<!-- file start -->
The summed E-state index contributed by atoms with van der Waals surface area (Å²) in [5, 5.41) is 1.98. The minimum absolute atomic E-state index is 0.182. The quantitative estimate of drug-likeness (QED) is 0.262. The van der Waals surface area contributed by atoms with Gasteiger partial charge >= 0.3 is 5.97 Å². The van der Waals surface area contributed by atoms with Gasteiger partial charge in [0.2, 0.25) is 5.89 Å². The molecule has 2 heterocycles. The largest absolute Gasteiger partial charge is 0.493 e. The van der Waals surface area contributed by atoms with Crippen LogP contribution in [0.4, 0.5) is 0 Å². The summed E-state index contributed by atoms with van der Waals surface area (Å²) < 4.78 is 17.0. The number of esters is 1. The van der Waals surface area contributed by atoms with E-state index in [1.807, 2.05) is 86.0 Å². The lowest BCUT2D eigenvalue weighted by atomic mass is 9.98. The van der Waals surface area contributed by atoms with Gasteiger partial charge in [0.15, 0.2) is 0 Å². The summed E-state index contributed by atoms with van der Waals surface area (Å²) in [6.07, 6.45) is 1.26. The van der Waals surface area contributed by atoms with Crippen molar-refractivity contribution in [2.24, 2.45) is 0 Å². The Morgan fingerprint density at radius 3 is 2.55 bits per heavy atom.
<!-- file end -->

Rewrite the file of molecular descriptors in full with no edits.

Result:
The summed E-state index contributed by atoms with van der Waals surface area (Å²) in [5, 5.41) is 1.98. The minimum absolute atomic E-state index is 0.182. The quantitative estimate of drug-likeness (QED) is 0.262. The van der Waals surface area contributed by atoms with Gasteiger partial charge >= 0.3 is 5.97 Å². The van der Waals surface area contributed by atoms with Gasteiger partial charge in [0.2, 0.25) is 5.89 Å². The molecule has 2 heterocycles. The largest absolute Gasteiger partial charge is 0.493 e. The van der Waals surface area contributed by atoms with Crippen LogP contribution in [0.4, 0.5) is 0 Å². The summed E-state index contributed by atoms with van der Waals surface area (Å²) < 4.78 is 17.0. The number of esters is 1. The van der Waals surface area contributed by atoms with E-state index in [1.807, 2.05) is 86.0 Å². The lowest BCUT2D eigenvalue weighted by atomic mass is 9.98. The van der Waals surface area contributed by atoms with Gasteiger partial charge in [0.15, 0.2) is 0 Å². The summed E-state index contributed by atoms with van der Waals surface area (Å²) in [6.07, 6.45) is 1.26. The van der Waals surface area contributed by atoms with Crippen molar-refractivity contribution in [2.24, 2.45) is 0 Å². The Morgan fingerprint density at radius 3 is 2.55 bits per heavy atom.